Global Registry of Fossil Fuels

How many emissions are in the pipeline?

Peak Oil and Exploration Activity

Although there is broad consensus around the need for an energy transition to cut emissions levels, views differ around how use of fossil fuels – the world’s main energy source – should decline. The International Energy Agency predicts peak oil by 2028, while major oil producers predict it further in the future, perhaps in the early 2030s.

But the need to stop exploring for new fossil fuels is more sharply defined. Denmark, for instance, a founder member of the Beyond Oil and Gas Alliance, has declared it will grant no new exploration licenses, and Spain and France have done the same.

The IEA says that to meet the target of Net Zero by 2050 there should be no new long-term oil and gas projects as of now. The need to stop oil and gas exploration is even more imperative. Traditionally, an oil or gas project can take five years or more to develop from the time of a discover until the start of production, and then another 20 to 40 years when the field actually produces. Oil exploration today could result in new fields which are still producing in 2070 – 20 years after the world is supposed to have reached Net Zero. There is a complete mismatch between continued exploration and any scenario of transition to a low carbon economy to avoid disastrous climate change.

Measuring the emissions embedded in new oil and gas discoveries

The world must start to manage the decline of fossil fuel production in order to prevent global heating reaching catastrophic levels and yet one of the most important figures we need – how much new fossil fuels are being added to the existing global stock – is missing from the public domain. Governments must start to release the data they already have from new exploration, so that the scale of expansion can be tracked and managed. In 2022, new oil and gas fields with about 20 billion tons of emissions were added by exploration and new infrastructure build. This would be a significant enough total at a time when experts reckon we can emit less than 300 billion tons in total. But the 20 billion figure in fact represents only a floor to the amount of emissions embedded in new discoveries. The real figure could be as high as 50 billion tons The reason we cannot be more precise is because the 20 billion ton figure reflects only the increase in Net Reserves Balances from 2011 to 2022, the amount of discovered oil and gas reported to be available for production. But over gas and oil generating over 30 billion tons of emissions was burnt in the same period. The total amount of new reserves could be anything between 20 and 50 billion tons.

The traditional way of counting oil and gas reserves was for shareholders in companies to know how many assets the company retained to produce in the future. But the energy transition and the climate emergency introduce the need for a new dimension – how many emissions are embedded in global stocks of fossil fuels, and how many are being added by fresh expansion.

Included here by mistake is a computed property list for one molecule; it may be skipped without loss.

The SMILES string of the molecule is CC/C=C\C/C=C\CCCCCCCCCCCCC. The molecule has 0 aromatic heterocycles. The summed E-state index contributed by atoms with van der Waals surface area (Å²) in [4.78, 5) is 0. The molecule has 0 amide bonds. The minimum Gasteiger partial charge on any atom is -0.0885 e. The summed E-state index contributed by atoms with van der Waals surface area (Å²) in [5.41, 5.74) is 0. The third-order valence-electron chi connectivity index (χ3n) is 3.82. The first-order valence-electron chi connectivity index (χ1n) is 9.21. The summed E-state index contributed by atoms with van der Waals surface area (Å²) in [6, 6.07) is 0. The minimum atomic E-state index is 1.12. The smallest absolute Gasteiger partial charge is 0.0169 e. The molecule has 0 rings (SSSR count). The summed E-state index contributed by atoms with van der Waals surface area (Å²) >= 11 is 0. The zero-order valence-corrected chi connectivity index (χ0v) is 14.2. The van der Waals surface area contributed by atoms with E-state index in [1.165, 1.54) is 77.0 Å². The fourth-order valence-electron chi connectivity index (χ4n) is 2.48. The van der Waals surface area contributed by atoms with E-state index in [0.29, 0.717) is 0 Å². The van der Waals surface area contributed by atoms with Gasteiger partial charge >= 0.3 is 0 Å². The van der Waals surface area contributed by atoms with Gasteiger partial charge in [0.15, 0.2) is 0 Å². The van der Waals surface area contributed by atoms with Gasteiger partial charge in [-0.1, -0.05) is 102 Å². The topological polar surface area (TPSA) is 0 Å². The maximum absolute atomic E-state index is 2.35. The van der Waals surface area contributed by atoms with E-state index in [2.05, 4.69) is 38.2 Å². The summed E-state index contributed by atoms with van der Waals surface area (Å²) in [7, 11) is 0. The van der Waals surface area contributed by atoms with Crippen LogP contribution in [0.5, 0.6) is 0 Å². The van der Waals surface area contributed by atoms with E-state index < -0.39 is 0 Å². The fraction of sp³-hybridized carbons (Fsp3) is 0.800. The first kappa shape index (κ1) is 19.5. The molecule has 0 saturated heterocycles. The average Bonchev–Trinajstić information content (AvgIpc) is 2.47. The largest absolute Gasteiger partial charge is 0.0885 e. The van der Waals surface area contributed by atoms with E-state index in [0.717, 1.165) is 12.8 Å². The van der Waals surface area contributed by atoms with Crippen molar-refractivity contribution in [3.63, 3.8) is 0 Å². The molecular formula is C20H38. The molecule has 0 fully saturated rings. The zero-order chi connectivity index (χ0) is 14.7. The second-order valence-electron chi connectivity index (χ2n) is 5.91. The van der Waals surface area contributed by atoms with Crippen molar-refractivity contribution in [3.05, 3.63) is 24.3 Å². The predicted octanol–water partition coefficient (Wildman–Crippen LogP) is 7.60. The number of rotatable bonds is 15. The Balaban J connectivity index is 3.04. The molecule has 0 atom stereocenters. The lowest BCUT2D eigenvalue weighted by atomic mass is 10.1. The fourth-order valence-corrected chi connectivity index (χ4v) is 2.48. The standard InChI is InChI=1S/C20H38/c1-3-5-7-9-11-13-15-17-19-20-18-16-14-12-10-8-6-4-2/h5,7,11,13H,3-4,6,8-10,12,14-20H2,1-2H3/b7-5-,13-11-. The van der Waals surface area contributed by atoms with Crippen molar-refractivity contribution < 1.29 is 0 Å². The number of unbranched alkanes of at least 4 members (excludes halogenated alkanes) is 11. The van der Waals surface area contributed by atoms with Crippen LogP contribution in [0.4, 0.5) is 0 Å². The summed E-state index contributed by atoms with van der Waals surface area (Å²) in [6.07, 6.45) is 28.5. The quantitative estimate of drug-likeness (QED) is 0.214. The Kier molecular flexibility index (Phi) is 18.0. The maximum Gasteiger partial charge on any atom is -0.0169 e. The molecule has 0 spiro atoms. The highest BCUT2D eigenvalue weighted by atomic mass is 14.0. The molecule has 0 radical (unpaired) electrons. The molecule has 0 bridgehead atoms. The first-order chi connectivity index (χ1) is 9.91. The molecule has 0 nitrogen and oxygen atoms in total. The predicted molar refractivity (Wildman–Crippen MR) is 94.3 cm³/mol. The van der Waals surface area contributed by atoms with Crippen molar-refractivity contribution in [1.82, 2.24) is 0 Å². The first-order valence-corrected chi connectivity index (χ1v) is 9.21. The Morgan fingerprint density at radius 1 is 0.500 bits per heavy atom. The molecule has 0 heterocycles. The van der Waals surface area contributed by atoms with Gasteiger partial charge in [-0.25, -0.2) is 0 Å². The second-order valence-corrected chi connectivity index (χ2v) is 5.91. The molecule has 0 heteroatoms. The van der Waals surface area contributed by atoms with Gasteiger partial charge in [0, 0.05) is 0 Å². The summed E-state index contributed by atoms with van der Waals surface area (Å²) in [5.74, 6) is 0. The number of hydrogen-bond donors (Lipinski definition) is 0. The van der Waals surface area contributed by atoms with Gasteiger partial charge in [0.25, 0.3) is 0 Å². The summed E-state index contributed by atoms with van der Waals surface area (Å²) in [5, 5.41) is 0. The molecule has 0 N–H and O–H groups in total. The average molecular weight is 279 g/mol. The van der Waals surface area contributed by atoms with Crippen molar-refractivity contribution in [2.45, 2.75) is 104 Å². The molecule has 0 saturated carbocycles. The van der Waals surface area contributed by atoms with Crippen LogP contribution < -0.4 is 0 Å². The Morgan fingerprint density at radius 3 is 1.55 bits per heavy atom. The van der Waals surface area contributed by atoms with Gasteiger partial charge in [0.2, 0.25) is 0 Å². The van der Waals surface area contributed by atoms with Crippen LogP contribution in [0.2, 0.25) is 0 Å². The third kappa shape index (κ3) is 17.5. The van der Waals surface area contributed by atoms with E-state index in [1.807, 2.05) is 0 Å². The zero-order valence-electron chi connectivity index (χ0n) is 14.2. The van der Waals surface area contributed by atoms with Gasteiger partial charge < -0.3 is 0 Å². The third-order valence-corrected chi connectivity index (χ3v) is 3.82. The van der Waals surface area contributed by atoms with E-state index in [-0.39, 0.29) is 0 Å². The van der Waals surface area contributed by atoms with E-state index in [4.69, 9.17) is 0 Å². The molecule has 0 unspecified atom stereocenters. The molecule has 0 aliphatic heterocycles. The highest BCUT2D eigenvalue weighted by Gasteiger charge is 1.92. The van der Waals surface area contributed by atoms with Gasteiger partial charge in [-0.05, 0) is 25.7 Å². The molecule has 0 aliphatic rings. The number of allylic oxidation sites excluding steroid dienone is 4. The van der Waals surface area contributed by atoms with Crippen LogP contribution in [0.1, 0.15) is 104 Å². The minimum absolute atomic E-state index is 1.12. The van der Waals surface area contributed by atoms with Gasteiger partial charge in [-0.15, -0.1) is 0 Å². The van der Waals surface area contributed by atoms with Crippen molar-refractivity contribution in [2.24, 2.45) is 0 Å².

The need is to get a handle, at the global and national level, on Net New oil and gas reserves added.

New Oil and Gas Reserves in corporate reporting cycles

Large oil and gas companies which are listed on major financial markets publish detailed updates to their oil and gas reserves which identify newly added oil and gas as sub-categories. For example, ExxonMobil’s company reporting shows they added 5.5 billion barrels equivalent of oil and gas in the years 2020-22.

But national oil companies in major oil producing countries, privately held companies and governments overwhelmingly do not. They state simply the start and end balance of net reserves – how much oil and gas can be produced in the future. The consequence is: we are unable to be more precise about how many emissions were in new oil and gas added to stocks last year than somewhere between 20 and 50 billion tons.

Supply chain emissions vary considerably from field to field, depending on the physical qualities of oil and gas, operational procedures, sophistication of processing equipment and other factors. But asset-level data is extremely rare in public domain. The Global Registry therefore takes an approach of establishing country-level emissions factors. Some differences in carbon intensity do attach to broad areas, such as a petroleum province, or infrastructure across an entire country, so while there are margins of uncertainty, they are not unmanageable. These uncertainties are typically reflected in presenting not a single point estimate of emissions, but a range with a mid-point, a lower bound, and an upper bound. The Registry adopts this practice.

Government Release of submitted data

Publication of Net New Reserves needs to become normalized by countries, so that these national totals can be added to find the true global figure for how much new oil and gas is added to global stocks. Regulators already receive this information from companies, as demonstrated by the Energy Information Administration in the United States. It is simply a question of publishing the full, granular data they receive from companies.

Global Registry of Fossil Fuels

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